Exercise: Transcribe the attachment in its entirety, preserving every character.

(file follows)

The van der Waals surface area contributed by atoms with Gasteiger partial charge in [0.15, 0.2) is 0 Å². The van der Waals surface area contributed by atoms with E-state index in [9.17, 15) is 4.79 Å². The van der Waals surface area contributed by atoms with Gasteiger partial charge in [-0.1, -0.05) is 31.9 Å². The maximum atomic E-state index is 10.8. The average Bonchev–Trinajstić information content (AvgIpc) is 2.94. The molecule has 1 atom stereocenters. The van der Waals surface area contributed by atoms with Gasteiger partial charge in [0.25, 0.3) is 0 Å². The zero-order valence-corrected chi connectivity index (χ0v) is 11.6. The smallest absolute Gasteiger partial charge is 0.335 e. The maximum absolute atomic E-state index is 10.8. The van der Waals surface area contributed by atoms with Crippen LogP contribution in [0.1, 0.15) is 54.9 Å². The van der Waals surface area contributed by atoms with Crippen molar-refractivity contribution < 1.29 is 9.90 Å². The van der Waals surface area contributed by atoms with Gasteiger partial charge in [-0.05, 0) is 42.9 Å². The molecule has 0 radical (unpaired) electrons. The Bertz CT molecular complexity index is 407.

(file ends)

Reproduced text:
The van der Waals surface area contributed by atoms with Gasteiger partial charge in [0.15, 0.2) is 0 Å². The van der Waals surface area contributed by atoms with E-state index in [9.17, 15) is 4.79 Å². The van der Waals surface area contributed by atoms with Gasteiger partial charge in [-0.1, -0.05) is 31.9 Å². The maximum atomic E-state index is 10.8. The average Bonchev–Trinajstić information content (AvgIpc) is 2.94. The molecule has 1 atom stereocenters. The van der Waals surface area contributed by atoms with Gasteiger partial charge in [0.25, 0.3) is 0 Å². The zero-order valence-corrected chi connectivity index (χ0v) is 11.6. The smallest absolute Gasteiger partial charge is 0.335 e. The maximum absolute atomic E-state index is 10.8. The van der Waals surface area contributed by atoms with Crippen LogP contribution in [0.1, 0.15) is 54.9 Å². The van der Waals surface area contributed by atoms with Crippen molar-refractivity contribution < 1.29 is 9.90 Å². The van der Waals surface area contributed by atoms with Gasteiger partial charge in [-0.05, 0) is 42.9 Å². The molecule has 0 radical (unpaired) electrons. The Bertz CT molecular complexity index is 407.